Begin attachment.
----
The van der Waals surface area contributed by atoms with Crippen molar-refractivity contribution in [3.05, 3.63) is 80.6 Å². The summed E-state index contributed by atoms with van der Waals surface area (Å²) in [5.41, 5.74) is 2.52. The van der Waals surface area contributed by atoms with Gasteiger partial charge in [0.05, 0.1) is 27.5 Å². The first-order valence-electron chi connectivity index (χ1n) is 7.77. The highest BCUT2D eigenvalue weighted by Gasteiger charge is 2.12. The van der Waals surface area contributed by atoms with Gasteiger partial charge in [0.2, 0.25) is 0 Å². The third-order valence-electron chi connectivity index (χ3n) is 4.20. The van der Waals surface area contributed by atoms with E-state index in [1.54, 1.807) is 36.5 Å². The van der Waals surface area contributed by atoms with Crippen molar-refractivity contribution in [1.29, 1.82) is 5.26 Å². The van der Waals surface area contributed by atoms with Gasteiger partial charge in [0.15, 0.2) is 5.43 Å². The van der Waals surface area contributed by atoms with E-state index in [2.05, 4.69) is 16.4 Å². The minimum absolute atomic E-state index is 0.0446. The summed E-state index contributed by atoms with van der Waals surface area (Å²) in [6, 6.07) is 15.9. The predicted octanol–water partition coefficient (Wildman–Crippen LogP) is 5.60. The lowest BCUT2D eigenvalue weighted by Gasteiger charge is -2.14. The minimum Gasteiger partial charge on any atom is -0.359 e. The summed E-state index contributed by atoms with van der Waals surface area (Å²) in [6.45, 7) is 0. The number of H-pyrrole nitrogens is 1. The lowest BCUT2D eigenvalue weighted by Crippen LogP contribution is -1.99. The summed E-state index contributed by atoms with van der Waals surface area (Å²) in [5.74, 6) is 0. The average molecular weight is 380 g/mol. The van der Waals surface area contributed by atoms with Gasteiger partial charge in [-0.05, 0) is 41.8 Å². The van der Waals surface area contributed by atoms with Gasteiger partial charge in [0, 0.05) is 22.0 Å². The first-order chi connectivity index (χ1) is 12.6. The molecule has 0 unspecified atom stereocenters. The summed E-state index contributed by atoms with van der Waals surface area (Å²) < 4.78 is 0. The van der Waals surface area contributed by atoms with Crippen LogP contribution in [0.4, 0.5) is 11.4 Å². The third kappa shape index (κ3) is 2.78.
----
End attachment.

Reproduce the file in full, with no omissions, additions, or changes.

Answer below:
The van der Waals surface area contributed by atoms with Crippen molar-refractivity contribution in [3.05, 3.63) is 80.6 Å². The summed E-state index contributed by atoms with van der Waals surface area (Å²) in [5.41, 5.74) is 2.52. The van der Waals surface area contributed by atoms with Gasteiger partial charge in [0.05, 0.1) is 27.5 Å². The first-order valence-electron chi connectivity index (χ1n) is 7.77. The highest BCUT2D eigenvalue weighted by Gasteiger charge is 2.12. The van der Waals surface area contributed by atoms with Gasteiger partial charge in [0.2, 0.25) is 0 Å². The third-order valence-electron chi connectivity index (χ3n) is 4.20. The van der Waals surface area contributed by atoms with E-state index in [1.54, 1.807) is 36.5 Å². The van der Waals surface area contributed by atoms with Crippen molar-refractivity contribution in [1.29, 1.82) is 5.26 Å². The van der Waals surface area contributed by atoms with Gasteiger partial charge in [0.15, 0.2) is 5.43 Å². The van der Waals surface area contributed by atoms with E-state index in [2.05, 4.69) is 16.4 Å². The minimum absolute atomic E-state index is 0.0446. The summed E-state index contributed by atoms with van der Waals surface area (Å²) in [6, 6.07) is 15.9. The predicted octanol–water partition coefficient (Wildman–Crippen LogP) is 5.60. The lowest BCUT2D eigenvalue weighted by Gasteiger charge is -2.14. The minimum Gasteiger partial charge on any atom is -0.359 e. The summed E-state index contributed by atoms with van der Waals surface area (Å²) in [6.45, 7) is 0. The number of H-pyrrole nitrogens is 1. The lowest BCUT2D eigenvalue weighted by Crippen LogP contribution is -1.99. The summed E-state index contributed by atoms with van der Waals surface area (Å²) in [5.74, 6) is 0. The average molecular weight is 380 g/mol. The van der Waals surface area contributed by atoms with Gasteiger partial charge in [-0.05, 0) is 41.8 Å². The van der Waals surface area contributed by atoms with Gasteiger partial charge in [0, 0.05) is 22.0 Å². The first-order chi connectivity index (χ1) is 12.6. The molecule has 0 unspecified atom stereocenters. The summed E-state index contributed by atoms with van der Waals surface area (Å²) < 4.78 is 0. The van der Waals surface area contributed by atoms with Crippen LogP contribution in [0.4, 0.5) is 11.4 Å². The third kappa shape index (κ3) is 2.78.